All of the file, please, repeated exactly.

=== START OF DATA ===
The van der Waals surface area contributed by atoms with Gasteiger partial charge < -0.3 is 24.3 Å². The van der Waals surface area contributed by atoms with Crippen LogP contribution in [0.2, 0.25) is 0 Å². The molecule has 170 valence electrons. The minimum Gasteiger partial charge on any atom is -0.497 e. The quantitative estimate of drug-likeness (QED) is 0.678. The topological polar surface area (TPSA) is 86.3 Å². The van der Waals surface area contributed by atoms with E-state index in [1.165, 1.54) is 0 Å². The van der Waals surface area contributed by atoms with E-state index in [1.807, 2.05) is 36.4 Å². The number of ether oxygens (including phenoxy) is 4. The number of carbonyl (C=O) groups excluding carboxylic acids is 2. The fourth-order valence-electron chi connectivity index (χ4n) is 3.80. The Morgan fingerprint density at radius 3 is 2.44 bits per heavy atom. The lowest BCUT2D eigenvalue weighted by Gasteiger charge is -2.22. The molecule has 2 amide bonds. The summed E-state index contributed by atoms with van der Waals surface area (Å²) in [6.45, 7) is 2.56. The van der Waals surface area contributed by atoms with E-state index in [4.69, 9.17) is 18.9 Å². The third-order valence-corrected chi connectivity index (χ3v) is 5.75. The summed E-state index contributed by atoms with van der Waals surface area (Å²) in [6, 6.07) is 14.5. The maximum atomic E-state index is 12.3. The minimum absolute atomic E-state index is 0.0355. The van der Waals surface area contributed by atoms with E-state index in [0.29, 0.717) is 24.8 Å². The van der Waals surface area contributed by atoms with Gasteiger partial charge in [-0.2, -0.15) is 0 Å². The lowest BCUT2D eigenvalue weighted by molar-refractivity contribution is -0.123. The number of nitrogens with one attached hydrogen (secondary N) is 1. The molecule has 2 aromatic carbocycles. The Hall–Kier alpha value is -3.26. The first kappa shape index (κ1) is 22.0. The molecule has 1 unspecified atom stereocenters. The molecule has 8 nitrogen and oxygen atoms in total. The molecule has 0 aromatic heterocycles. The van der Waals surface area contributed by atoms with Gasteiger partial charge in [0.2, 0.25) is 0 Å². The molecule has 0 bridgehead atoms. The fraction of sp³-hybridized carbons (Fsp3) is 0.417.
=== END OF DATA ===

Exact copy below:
The van der Waals surface area contributed by atoms with Gasteiger partial charge < -0.3 is 24.3 Å². The van der Waals surface area contributed by atoms with Crippen LogP contribution in [0.2, 0.25) is 0 Å². The molecule has 170 valence electrons. The minimum Gasteiger partial charge on any atom is -0.497 e. The quantitative estimate of drug-likeness (QED) is 0.678. The topological polar surface area (TPSA) is 86.3 Å². The van der Waals surface area contributed by atoms with E-state index in [1.165, 1.54) is 0 Å². The van der Waals surface area contributed by atoms with E-state index in [1.807, 2.05) is 36.4 Å². The number of ether oxygens (including phenoxy) is 4. The number of carbonyl (C=O) groups excluding carboxylic acids is 2. The fourth-order valence-electron chi connectivity index (χ4n) is 3.80. The Morgan fingerprint density at radius 3 is 2.44 bits per heavy atom. The lowest BCUT2D eigenvalue weighted by Gasteiger charge is -2.22. The molecule has 2 amide bonds. The summed E-state index contributed by atoms with van der Waals surface area (Å²) in [6.45, 7) is 2.56. The van der Waals surface area contributed by atoms with E-state index in [4.69, 9.17) is 18.9 Å². The third-order valence-corrected chi connectivity index (χ3v) is 5.75. The summed E-state index contributed by atoms with van der Waals surface area (Å²) in [6, 6.07) is 14.5. The maximum atomic E-state index is 12.3. The minimum absolute atomic E-state index is 0.0355. The van der Waals surface area contributed by atoms with E-state index in [0.29, 0.717) is 24.8 Å². The van der Waals surface area contributed by atoms with Gasteiger partial charge in [-0.2, -0.15) is 0 Å². The lowest BCUT2D eigenvalue weighted by molar-refractivity contribution is -0.123. The number of nitrogens with one attached hydrogen (secondary N) is 1. The molecule has 2 aromatic carbocycles. The Hall–Kier alpha value is -3.26. The first kappa shape index (κ1) is 22.0. The molecule has 1 unspecified atom stereocenters. The molecule has 8 nitrogen and oxygen atoms in total. The molecule has 0 aromatic heterocycles. The van der Waals surface area contributed by atoms with Gasteiger partial charge in [0.2, 0.25) is 0 Å². The molecule has 0 bridgehead atoms. The fraction of sp³-hybridized carbons (Fsp3) is 0.417.